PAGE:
One of the questions Director Neuberger and Technical Director Ziring fielded at NSA's Cybersecurity Directorate media roundtable Thursday had to do with their take on cyber labor shortages. They approach the problem in terms of labor force development. The Gen Cyber Camps for pre-collegiate students are, in Neuberger's view, important in exposing young people to the idea that a career in cybersecurity is not only possible, but that it can be rewarding as well. NSA is sponsoring more than one-hundred-twenty such camps. The two-hundred Centers of Academic Excellence fill an important intermediate role. And, as Ziring said, certifying research institutions at the PhD level strengthens the entire cybersecurity educational system. Thus the hope is to create a virtuous circle in labor force development.

A survey by Burning Glass found that cybersecurity jobs make up 13% of information technology positions, but these jobs take 20% longer to fill than other types of IT roles. The survey acknowledges that more than half of IT roles involve elements of cybersecurity skills. Burning Glass predicts that knowledge of public cloud security and the Internet-of-Things will be the most sought-after skills in the next five years.

Mergers and acquisitions.

VMware has completed its acquisition of Carbon Black for $2.1 billion, Yahoo Finance reports. In Network World's estimation, VMware is expected to build a significant "comprehensive integrated security" practice around its acquisition.

Akamai plans to acquire Israel-based web application protection company ChameleonX, Seeking Alpha notes.

London-based cyber insurer CFC Underwriting Ltd. has acquired Texas-based incident response company Solis Security, according to Help Net Security.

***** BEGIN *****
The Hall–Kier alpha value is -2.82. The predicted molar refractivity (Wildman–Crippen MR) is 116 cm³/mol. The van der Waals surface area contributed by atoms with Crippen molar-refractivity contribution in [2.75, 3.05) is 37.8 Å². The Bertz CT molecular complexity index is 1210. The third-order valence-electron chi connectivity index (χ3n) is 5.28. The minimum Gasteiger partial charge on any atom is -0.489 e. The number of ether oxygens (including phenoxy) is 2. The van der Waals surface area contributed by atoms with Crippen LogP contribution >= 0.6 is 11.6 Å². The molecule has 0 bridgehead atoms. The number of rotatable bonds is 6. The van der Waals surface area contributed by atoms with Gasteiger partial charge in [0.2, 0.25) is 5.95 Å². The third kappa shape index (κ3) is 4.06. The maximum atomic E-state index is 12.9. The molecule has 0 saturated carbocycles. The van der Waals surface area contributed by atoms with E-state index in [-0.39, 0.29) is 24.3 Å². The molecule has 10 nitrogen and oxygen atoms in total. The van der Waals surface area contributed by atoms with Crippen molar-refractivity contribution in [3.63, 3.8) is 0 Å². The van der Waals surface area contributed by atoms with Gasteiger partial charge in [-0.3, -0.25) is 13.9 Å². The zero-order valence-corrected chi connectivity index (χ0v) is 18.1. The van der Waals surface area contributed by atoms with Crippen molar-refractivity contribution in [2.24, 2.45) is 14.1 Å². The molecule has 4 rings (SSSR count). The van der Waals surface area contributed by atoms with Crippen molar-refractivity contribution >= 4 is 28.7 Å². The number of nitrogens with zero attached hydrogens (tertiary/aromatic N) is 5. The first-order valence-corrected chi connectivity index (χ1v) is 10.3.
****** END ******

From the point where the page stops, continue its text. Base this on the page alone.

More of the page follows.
Investments and exits.

Berlin-based IoT SaaS company EMnify has secured €8 million in a Series A funding round from its existing investors, Tech.eu reports.

SiliconHills says Texas-based artificial intelligence company SparkCognition has raised $100 million in a Series C funding round led by March Capital Partners, with participation from Temasek, Kerogen Digital Solutions, Hearst Ventures, Dalus Capital, Sustainable Technology Ventures, Blue Horizon eVentures, and Founders Equity Partners.

And security innovation.

The Commonwealth Cyber Initiative (CCI) is launching a test be for 5G wireless security with universities across Virginia, according to Virginia Tech. The initiative will be led by Virginia Tech, Virginia Commonwealth University, Old Dominion University, and George Mason University. Roger Piqueras Jover, the chair of the test bed’s advisory board, told Virginia Tech that "the test bed will enable really exciting academic research and yield findings that will make 5G even more secure; it will also be a resource for technology startups working on improving 5G security." The test bed will allow researchers to test prototypes and ideas relating to 5G, as well as allowing government agencies to conduct training exercises.

Notes.

Today's issue includes events affecting Australia, China, Germany, Iran, Israel, Lithuania, Mongolia, Myanmar, Pakistan, Russia, Slovakia, Turkey, Ukraine, United Kingdom, United States, and Vietnam.

A note to our readers and listeners. Monday is Columbus Day, a US Federal holiday, and we'll be taking a day off. We'll resume normal publication on Tuesday.

Research Saturday is up. In this episode, "Decrypting ransomware for good," we hear from Michael Gillespie of Emsisoft. He's also a proprietor of the popular ID Ransomware web site that helps victims identify what strain of ransomware they may have been infected with, and what decryptors may be available. He’s written many decryptors himself, most recently for the Syrk strain of ransomware. He shares his research in this important field.